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PBA's Secrets

Why doesn't the PBA want people to see renderings of its downtown vision?

by Joe Tarr

The Public Building Authority is violating the state's open records law, withholding publicly paid-for renderings of proposed downtown development, including a drawing of an "unobtrusive glass covering" over Market Square, according to legal experts.

The PBA and private developer Worsham Watkins International are working on a plan to redevelop downtown as the city builds a $160 million convention center. Proposals include a wintergarden in the World's Fair Park, an enclosed mall over Henley Street, a 34-story office tower, and upscale apartments and condos, [see "Downtown's D-Day," vol. 10, number 3]. The most controversial idea is to put a glass covering over Market Square

Although this idea is being given serious consideration, the PBA has released few details. In its public report, the PBA stated only, "...consideration should be given to an unobtrusive glass enclosure, which would make the space usable on a year-round basis."

Others have been privy to more information. On Jan. 6—four days before PBA made a less-detailed presentation to the public—developer Kristopher Kendrick was shown drawings of what Worsham Watkins have in mind. One rendering showed a covered Market Square. Kendrick, who likes the idea, compared the concept to the Crystal Palace, the freestanding exhibition hall built at London's Hyde Park in 1851.

Mike Edwards, PBA consultant (and former CEO), has said the renderings have been shown to property owners who might be affected by the project. However, since much of the property—World's Fair Park, Market Square, several streets and sidewalks—is public, all citizens are property owners. The drawings were paid for with public money and—should the proposal be approved—would involve at least $300 million in public money and dramatically reshape downtown.

Metro Pulse filed a Freedom of Information request for the documents on these principles.

The Public Building Authority has refused to hand them over, claiming the drawings are "working papers" and aren't subject to the state's public records law.

Legal experts disagree.

"I do not see any reason for the working papers being withheld from you," says Richard Hollow, a local attorney who has helped draft amendments to the state's public records law and has represented the News-Sentinel in Freedom of Information cases. Hollow couldn't find any part of the law exempting working papers from disclosure.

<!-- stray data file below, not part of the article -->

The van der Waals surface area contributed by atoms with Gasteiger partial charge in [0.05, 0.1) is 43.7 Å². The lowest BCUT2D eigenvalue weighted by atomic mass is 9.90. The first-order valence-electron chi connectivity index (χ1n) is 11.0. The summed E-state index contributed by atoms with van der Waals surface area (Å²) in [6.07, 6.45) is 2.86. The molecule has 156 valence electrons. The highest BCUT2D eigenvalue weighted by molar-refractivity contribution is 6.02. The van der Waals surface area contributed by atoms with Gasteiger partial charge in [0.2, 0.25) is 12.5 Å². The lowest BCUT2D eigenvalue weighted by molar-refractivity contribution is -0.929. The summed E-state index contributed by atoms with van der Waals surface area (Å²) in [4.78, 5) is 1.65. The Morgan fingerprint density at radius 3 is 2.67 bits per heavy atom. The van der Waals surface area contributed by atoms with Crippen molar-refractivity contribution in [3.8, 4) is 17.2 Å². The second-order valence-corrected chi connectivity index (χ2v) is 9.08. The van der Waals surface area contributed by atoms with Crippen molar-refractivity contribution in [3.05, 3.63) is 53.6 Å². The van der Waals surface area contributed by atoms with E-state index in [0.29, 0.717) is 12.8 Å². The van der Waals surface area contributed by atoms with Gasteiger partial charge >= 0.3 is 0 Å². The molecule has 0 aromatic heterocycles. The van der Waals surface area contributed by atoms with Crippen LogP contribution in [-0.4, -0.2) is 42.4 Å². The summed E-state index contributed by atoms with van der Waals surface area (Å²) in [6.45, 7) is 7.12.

Joe Barnes, a senior attorney for the Tennessee Legislature, couldn't find one either. "If a public official is claiming something is confidential the burden is on them to show why a document should be confidential. The general rule is everything is public," Barnes says. "There's got to be a provision that the government official can point to to say, 'This is confidential.' It's not because I think it's confidential or it ought to be confidential. There's got to be a specific law."

Asked to produce such a law, PBA's attorney Tom McAdams faxed over a copy of a 1983 opinion from the state attorney general—which is not in itself a law. The opinion states: "preliminary agency reports and internal memoranda may inaccurately reflect an agency's position on an issue, to make such documents public may be misleading and may disserve the public interest."

However, it's questionable whether the drawings fit this profile, since the PBA and Worsham Watkins have already shown them to some people.

McAdams dismisses the argument that public bodies cannot be selective about who in the public they show records to. PBA and its consultants are merely gathering opinions from private individuals like Kendrick before making a final recommendation, he says.

Evidently, officials don't hold the rest of the public's opinion in as high esteem.

McAdams says there will be time for public comment. "Yes, there is going to be plenty of discussion about renderings," he says. "That's not the stage this project is at. It's at the concept stage, and we're hopeful people will give us comments on the concept."

Releasing specifics about ideas would only "confuse" the public because neither the PBA nor Worsham Watkins have made any final recommendations, he says. "We don't know exactly what it will look like either," he says.

Buzz Goss, an architect and developer, has been arguing for a more open planning process. "The process they have asked us to respond to is not the process they're going through." Worsham Watkins are already lining up tenants for its proposal, without having approval for its concept, he says. (In fact, consultant Ron Watkins has said, "We have at least two prospective tenants for every space in the development area.")

"I don't know how we can have any faith in the process. If they come back with signed leases, how can we possibly believe [PBA and City Council] are going to listen to the public input?" Goss says.

"It sure comes across as arrogance—'Look we know what's best, we're going to do it, you're going to take it and you're going to like it.' That's certainly the way it comes across."